Old Parliament House, Canberra, 28 March 2018
The BHP Billiton Foundation and the Ten Deserts Project ‘Connection’
Thank you, [Anthony], for that introduction. I too pay my respects to the Traditional Owners of the land on which we meet, the Ngunnawal people, and to their Elders, past, present and future.
I extend this respect to all Aboriginal and Torres Strait Islander people who are here today. Thank you for travelling across the country to be here. I would also like to welcome all of the Ministers, Senators and other members present.
Ladies and gentlemen, I’m delighted to be here today, for the launch of a truly remarkable project.
The BHP perspective
Last August, I had the privilege of spending 3 days on country with the Martu people, some of whom are here today. This opportunity was available to me because of BHP’s decade long partnership with the Martu people of the Western Desert of WA, and with Kanyirninpa Jukurrpa (KJ).
At a personal level, the few days I spent on country with 30 Martu Rangers had a profound impact on me. It opened my eyes to the extraordinary connection of the Martu to their land. Land that, as many of you know, is so rich in colour and beauty as to be breathtaking. I saw first-hand this connection through the customs and rituals of the Martu: from the deep cultural significance of waterholes, to the communal meaning of fire, to the resourceful use of the land to sustain life. I observed the way the land is fundamental to how the Martu see themselves, and how they relate to each other. And I saw how the Martu Rangers have delivered for their community, in addition to environmental outcomes, life changing social outcomes.
At BHP, the opportunity to play a small part in ensuring this connection is not lost to the generations to come – but is indeed nurtured and enhanced – lies at the heart of our long-term commitment to the Martu KJ partnership.
Our partnership supporting the Martu Rangers has been successful for two very simple reasons: because it has been led by indigenous people and because it has been underpinned by mutual trust. Whilst being implemented at a far larger scale, the Ten Deserts Project has these same underpinnings.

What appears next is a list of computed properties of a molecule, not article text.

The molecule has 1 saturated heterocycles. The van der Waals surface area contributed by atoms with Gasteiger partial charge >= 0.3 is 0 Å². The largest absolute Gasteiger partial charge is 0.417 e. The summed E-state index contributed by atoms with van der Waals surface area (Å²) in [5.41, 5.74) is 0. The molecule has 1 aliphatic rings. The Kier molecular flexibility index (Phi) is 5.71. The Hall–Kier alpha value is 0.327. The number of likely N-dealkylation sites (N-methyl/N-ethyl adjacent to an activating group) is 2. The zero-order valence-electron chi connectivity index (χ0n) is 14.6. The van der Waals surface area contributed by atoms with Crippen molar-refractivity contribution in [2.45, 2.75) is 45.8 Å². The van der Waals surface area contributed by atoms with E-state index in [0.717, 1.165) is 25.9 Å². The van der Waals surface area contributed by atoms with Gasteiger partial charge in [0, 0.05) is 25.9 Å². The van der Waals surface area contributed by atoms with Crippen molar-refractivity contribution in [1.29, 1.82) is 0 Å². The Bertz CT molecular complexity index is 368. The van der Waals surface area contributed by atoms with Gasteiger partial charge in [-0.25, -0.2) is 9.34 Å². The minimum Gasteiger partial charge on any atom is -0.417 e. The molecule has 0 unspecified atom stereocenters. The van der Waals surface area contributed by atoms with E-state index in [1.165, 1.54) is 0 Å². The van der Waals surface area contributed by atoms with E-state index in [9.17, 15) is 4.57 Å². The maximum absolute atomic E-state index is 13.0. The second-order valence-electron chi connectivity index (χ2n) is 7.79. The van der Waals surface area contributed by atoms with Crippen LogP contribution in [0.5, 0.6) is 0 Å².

The BHP Billiton Foundation and the Ten Deserts Project
It is through BHP’s partnership with Martu, and in its broader engagement with indigenous organisations, that the BHP Foundation drew inspiration for the Ten Deserts Project. The BHP Foundation aims to make a distinctive contribution to the sustainable development challenges facing our world. Part of the way the Foundation tackles these challenges is by investing in innovative and unique projects that have the potential to change the world we live in.
The Ten Deserts Project is undoubtedly such an investment – an investment in Australia and the world’s future. This Project will operate across 5 States and Territories covering 2.7m square kilometres of desert country, or 35% of Australia’s landmass.
It will, at scale, resource and empower traditional owners of the land to keep Australia’s outback healthy for the benefit of future generations. It will create, drawing on the example of Martu, the largest Indigenous-led connected conservation network on Earth. We are honoured that the BHP Billiton Foundation has been able to play a role in supporting this extraordinaryachievement.
This is a momentous occasion. It is an honour to be here, sharing, with you, the Ten Deserts launch. We all look forward to seeing this inspiring Project fulfil its potential.
And with that, I’d like to introduce Karen Wood, Chairman of the BHP Billiton Foundation.